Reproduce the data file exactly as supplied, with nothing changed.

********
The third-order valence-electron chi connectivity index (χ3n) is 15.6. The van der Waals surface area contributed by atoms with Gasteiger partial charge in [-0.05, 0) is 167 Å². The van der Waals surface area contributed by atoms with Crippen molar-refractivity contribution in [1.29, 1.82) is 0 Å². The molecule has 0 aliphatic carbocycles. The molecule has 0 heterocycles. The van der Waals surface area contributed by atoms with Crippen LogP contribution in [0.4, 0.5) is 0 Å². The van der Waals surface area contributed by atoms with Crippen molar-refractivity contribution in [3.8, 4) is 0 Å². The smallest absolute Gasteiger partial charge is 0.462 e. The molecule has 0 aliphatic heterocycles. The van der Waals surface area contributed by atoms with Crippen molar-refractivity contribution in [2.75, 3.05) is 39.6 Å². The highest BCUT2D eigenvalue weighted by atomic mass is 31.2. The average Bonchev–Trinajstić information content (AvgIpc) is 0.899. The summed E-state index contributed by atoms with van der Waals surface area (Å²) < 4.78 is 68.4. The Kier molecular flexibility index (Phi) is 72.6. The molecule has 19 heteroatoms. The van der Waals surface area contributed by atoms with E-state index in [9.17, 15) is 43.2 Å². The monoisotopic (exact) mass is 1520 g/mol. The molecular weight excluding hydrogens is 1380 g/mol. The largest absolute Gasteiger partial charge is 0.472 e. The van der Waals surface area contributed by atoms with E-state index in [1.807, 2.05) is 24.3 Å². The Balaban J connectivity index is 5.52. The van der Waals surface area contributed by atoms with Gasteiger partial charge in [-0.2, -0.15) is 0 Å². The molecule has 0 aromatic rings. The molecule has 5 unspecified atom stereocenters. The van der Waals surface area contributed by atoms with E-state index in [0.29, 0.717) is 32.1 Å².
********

The third-order valence-electron chi connectivity index (χ3n) is 15.6. The van der Waals surface area contributed by atoms with Gasteiger partial charge in [-0.05, 0) is 167 Å². The van der Waals surface area contributed by atoms with Crippen molar-refractivity contribution in [1.29, 1.82) is 0 Å². The molecule has 0 aliphatic carbocycles. The molecule has 0 heterocycles. The van der Waals surface area contributed by atoms with Crippen LogP contribution in [0.4, 0.5) is 0 Å². The van der Waals surface area contributed by atoms with Crippen molar-refractivity contribution in [3.8, 4) is 0 Å². The smallest absolute Gasteiger partial charge is 0.462 e. The molecule has 0 aliphatic heterocycles. The van der Waals surface area contributed by atoms with Crippen molar-refractivity contribution in [2.75, 3.05) is 39.6 Å². The highest BCUT2D eigenvalue weighted by atomic mass is 31.2. The average Bonchev–Trinajstić information content (AvgIpc) is 0.899. The summed E-state index contributed by atoms with van der Waals surface area (Å²) < 4.78 is 68.4. The Kier molecular flexibility index (Phi) is 72.6. The molecule has 19 heteroatoms. The van der Waals surface area contributed by atoms with E-state index in [9.17, 15) is 43.2 Å². The monoisotopic (exact) mass is 1520 g/mol. The molecular weight excluding hydrogens is 1380 g/mol. The largest absolute Gasteiger partial charge is 0.472 e. The van der Waals surface area contributed by atoms with E-state index in [1.807, 2.05) is 24.3 Å². The Balaban J connectivity index is 5.52. The van der Waals surface area contributed by atoms with Gasteiger partial charge in [-0.2, -0.15) is 0 Å². The molecule has 0 aromatic rings. The molecule has 5 unspecified atom stereocenters. The van der Waals surface area contributed by atoms with E-state index in [0.29, 0.717) is 32.1 Å².